Routine lab results are shown in Table 1.

Chest X-Ray revealed no abnormality. Trans-esophageal echocardiography showed no vegetation or any signs of infective endocarditis.

Clinical course

After 72 hours the patient showed no progress in clinical findings and high fever went on. She started complaining of numbness in left side of her face and in the oral cavity we found a necrotic and bad smelling sore located on upper palate.

Paranasal sinuses and facial CT scan immediately ordered which showed necrotic mass in Maxillary and Ethmoid sinuses with invasion to ophthalmic fossa and oral cavity Figure 1.

Regarding to high clinical suspicion of invasive fungal infection (mucormycosis) prompt systemic antifungal therapy and urgent functional endoscopic sinus surgery (FESS) and taking biopsy were done. The biopsy specimen was sent for histopathology and culture. The culture yielded the growth of mucor species after 5 days incubation at 280 C Figure 2.

Aggressive surgical debridement of involved tissue for orbital decompression was performed immediately and Liposomal Amphotericin B infusion at 5mg/kg daily was started along with broad spectrum antibiotics. Serum urea and electrolytes were monitored daily. At the end of first week, new areas of necrosis were noted in the palate and maxilla and despite the antifungal therapy, the disease progressed aggressively and the patient died.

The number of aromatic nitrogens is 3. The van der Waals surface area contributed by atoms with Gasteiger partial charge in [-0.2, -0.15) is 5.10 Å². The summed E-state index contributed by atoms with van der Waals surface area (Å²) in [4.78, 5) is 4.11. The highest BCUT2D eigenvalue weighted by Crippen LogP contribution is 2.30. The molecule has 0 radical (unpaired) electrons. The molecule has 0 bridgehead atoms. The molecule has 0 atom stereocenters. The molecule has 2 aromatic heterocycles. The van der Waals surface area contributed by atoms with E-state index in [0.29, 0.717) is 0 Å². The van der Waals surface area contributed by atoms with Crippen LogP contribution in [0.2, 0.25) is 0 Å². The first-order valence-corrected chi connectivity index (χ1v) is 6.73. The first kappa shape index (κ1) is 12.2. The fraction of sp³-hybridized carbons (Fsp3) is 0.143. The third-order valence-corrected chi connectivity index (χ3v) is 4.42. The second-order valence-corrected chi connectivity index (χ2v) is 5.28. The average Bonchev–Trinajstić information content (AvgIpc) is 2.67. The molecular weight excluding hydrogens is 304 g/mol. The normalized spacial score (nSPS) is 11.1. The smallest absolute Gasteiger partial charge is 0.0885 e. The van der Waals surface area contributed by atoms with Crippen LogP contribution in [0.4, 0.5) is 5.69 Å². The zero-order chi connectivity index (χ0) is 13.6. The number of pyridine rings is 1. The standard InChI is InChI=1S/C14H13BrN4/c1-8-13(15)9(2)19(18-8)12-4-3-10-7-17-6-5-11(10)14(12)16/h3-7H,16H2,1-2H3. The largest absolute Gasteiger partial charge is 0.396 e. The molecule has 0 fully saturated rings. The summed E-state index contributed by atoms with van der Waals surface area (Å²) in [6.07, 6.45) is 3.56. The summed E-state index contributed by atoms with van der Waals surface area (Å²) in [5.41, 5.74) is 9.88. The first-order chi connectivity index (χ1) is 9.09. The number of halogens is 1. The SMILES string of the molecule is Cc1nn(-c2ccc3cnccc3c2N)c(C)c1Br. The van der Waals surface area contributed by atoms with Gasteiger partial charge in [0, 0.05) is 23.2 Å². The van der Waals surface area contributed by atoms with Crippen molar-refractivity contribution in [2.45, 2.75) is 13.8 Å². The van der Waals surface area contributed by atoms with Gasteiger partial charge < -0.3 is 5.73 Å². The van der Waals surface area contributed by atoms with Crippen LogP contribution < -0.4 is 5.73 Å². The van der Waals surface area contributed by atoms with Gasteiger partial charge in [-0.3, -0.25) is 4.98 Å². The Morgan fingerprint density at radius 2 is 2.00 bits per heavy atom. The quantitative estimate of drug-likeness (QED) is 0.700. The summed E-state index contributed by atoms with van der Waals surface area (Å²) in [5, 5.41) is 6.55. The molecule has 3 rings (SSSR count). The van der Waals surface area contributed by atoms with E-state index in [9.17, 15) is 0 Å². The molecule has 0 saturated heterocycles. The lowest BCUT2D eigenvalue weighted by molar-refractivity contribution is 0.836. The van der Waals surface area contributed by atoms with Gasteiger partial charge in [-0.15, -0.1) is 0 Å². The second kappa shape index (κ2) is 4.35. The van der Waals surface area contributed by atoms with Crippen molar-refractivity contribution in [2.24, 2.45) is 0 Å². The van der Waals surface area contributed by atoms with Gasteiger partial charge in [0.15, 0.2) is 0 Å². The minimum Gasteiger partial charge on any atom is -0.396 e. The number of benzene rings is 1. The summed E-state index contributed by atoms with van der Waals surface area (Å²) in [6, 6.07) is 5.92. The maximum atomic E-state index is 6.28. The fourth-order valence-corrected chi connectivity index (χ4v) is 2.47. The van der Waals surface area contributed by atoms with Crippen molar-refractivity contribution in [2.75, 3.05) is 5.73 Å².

Pathologic findings

Section of biopsy specimen showed extensive areas of necrosis and few fungal hyphae that were wide and pauci-septated in favor of fungal infection morphologically mucorals Figure 2.

Discussion

The present report describes a woman with history of end-stage renal disease infected with aggressive mucormycosis infection of sinus and orbit.

Due to clinical evidences phagocytosis is the major host defense mechanism against mucormycosis, and other evidences illustrate that mucormycosis infection seriously threaten neutropenic patients and patients with dysfunction of phagocytes [1].

The ability of phagocytes is ruined by hyperglycemia and acidosis in order to move toward and destroy the organisms by either oxidative or non-oxidative mechanisms. An elevation in available serum iron during diabetic ketoacidosis, which correlate with fungal growth directly, is the main reason for the increased susceptibility to mucor mycosis of patients with diabetic keto-acidosis. One of the most common underlying conditions is hyperglycemia itself usually with an associated metabolic acidosis. According to findings a rate of about 70% of rhinocerebral cases (occasionally referred to as craniofacial) are among diabetic patients in ketoacidosis .According to a report of 179 rhino-orbital-cerebral mucormycosis, 70 percent (126 out of 179) of the patients had diabetes mellitus and that most had ketoacidosis at the time of presentation while in the absence of any apparent risk factors it is difficult to find reports of rhino-orbital-cerebral mucormycosis. [2,3].